Postby twilightsong » Sun Sep 22, 2013 1:03 am

Steve Fogal wrote:
So... with that said, the question is; How important is Word Clock & Midi Clock?
This, as opposed to the common syncing of different devices, running in their own PLAY mode


With regard to wordclock, what is important is setting up your devices correctly. As andyoc pointed out, you need to determine which device you want to be the source of your set-up's wordclock -- a.k.a. the "master" -- and then setting all the others to slave (sometimes called "external"). The master device should be whichever one is most likely to output the best wordclock signal -- usually the most expensive piece of gear. For most of us, who have an audio interface feeding a DAW, the wordclock signal is going through the same cable the digital audio signal is. Some devices have a dedicated BNC-type wordclock output/input to ensure even better integrity of the wordclock signal (since it doesn't have to share the same cable with other signals). As Andy said, you can record with a setup where the wordclock isn't set up correctly, but you'll almost invariably have pop & click issues.*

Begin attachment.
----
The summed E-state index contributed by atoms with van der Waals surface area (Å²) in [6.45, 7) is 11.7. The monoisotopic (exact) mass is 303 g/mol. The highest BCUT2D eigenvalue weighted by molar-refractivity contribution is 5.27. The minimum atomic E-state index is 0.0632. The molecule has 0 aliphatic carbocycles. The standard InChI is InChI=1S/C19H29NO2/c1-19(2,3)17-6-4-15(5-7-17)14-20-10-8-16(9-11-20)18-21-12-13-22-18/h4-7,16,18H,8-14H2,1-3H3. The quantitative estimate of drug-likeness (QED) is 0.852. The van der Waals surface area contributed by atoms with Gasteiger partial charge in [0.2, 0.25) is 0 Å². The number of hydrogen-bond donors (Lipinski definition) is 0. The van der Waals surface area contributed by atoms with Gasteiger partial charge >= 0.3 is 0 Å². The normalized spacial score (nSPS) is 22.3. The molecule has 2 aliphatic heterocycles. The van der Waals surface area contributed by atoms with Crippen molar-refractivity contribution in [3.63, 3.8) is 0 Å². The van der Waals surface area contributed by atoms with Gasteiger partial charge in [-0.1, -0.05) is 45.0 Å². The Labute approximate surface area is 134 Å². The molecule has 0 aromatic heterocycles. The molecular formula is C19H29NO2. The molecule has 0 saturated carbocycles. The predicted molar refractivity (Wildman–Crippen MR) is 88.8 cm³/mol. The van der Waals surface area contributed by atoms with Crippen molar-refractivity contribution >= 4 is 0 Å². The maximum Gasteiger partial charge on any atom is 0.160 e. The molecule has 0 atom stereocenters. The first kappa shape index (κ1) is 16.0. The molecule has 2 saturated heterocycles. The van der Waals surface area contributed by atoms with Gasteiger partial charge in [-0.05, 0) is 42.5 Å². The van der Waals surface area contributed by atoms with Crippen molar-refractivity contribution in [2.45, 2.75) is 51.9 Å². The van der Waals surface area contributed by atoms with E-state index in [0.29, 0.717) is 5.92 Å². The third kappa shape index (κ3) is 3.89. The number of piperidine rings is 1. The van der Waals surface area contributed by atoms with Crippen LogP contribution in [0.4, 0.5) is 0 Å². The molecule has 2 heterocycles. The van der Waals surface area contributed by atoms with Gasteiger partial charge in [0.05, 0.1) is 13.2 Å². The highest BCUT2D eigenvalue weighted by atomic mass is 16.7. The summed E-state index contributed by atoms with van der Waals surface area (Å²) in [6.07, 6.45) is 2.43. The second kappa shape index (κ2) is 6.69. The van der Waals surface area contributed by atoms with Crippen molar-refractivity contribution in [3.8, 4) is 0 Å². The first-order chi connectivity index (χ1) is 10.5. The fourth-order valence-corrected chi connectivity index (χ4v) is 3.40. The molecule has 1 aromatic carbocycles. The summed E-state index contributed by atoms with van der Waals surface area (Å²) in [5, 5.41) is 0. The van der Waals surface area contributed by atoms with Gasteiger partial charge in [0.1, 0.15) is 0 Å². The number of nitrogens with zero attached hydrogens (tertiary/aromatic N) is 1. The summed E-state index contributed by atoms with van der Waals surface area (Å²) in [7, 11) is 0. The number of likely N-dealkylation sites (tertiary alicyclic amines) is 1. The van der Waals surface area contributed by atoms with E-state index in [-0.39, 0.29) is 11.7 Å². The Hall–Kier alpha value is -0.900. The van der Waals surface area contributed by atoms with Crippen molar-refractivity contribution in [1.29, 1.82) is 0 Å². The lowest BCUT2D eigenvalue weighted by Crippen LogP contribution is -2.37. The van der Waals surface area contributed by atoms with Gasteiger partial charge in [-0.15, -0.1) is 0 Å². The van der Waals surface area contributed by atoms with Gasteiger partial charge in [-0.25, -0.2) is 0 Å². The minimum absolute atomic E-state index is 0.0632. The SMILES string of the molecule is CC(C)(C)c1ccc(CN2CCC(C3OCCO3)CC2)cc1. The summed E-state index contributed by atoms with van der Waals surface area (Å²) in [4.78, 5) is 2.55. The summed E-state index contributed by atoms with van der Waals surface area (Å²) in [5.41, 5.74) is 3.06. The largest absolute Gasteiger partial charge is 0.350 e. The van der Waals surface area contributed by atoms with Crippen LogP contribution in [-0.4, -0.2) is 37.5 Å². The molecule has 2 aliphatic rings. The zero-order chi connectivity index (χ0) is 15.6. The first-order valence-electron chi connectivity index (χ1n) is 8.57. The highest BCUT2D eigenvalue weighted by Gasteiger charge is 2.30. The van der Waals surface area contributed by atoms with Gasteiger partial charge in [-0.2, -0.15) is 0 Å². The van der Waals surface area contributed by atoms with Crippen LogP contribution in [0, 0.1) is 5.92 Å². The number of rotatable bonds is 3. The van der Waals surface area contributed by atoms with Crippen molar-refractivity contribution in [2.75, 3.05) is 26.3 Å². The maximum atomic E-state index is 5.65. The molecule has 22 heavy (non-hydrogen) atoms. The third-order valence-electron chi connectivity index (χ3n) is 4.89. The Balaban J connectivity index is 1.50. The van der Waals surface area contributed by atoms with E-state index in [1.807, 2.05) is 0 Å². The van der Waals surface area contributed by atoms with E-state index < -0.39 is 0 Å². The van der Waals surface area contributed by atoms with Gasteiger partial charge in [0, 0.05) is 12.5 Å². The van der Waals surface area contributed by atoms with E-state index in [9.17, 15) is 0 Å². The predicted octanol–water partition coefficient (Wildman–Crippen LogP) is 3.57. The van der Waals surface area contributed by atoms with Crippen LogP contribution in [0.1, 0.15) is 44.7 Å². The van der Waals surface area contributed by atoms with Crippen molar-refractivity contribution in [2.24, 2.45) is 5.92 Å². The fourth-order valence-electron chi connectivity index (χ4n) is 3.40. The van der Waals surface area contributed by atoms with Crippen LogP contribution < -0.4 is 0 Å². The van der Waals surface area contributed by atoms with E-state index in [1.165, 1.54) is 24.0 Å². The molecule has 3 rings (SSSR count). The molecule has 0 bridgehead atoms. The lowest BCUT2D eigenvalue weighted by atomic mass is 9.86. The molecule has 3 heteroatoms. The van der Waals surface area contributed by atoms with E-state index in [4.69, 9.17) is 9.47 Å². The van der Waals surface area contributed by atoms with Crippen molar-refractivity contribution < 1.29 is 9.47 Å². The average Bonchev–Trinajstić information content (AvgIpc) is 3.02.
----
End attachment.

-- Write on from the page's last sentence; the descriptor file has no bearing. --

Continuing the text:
*I've actually recorded whole songs without issue only to realize later I had both my A/D and Cubase set to Master
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Re: How many midi channels on one midi 5-pin cable is reliab

Postby twilightsong » Sun Sep 22, 2013 1:20 am

I did a bit of reading and I think I now know why big set-ups use wordclock to help enhance stability in MIDI playback. This is because big setups like those in a big live act use SMPTE for synchronization, usually because they're also syncing lights and video playback to the music (or editing video to the music later on). The problem with SMPTE however is that there's a bit of drift built into it, so the addition of a wordclock signal helps eliminate this. I think I have that right 8-)
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Re: How many midi channels on one midi 5-pin cable is reliab

Postby twilightsong » Sun Sep 22, 2013 1:34 am